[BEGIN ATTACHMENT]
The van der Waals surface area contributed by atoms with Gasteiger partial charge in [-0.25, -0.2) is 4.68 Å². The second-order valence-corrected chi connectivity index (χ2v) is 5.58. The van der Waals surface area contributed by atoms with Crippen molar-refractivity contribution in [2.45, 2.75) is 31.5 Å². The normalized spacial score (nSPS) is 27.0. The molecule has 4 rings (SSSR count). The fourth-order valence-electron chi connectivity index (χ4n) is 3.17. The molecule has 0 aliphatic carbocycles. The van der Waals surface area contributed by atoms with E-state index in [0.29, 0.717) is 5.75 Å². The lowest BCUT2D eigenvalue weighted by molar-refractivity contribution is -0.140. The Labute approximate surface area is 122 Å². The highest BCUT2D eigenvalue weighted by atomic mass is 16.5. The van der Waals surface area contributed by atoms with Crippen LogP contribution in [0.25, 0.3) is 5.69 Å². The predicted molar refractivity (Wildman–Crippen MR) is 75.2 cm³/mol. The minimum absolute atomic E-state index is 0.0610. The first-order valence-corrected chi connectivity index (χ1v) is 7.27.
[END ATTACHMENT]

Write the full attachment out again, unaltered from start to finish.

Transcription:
The van der Waals surface area contributed by atoms with Gasteiger partial charge in [-0.25, -0.2) is 4.68 Å². The second-order valence-corrected chi connectivity index (χ2v) is 5.58. The van der Waals surface area contributed by atoms with Crippen molar-refractivity contribution in [2.45, 2.75) is 31.5 Å². The normalized spacial score (nSPS) is 27.0. The molecule has 4 rings (SSSR count). The fourth-order valence-electron chi connectivity index (χ4n) is 3.17. The molecule has 0 aliphatic carbocycles. The van der Waals surface area contributed by atoms with E-state index in [0.29, 0.717) is 5.75 Å². The lowest BCUT2D eigenvalue weighted by molar-refractivity contribution is -0.140. The Labute approximate surface area is 122 Å². The highest BCUT2D eigenvalue weighted by atomic mass is 16.5. The van der Waals surface area contributed by atoms with Crippen LogP contribution in [0.25, 0.3) is 5.69 Å². The predicted molar refractivity (Wildman–Crippen MR) is 75.2 cm³/mol. The minimum absolute atomic E-state index is 0.0610. The first-order valence-corrected chi connectivity index (χ1v) is 7.27.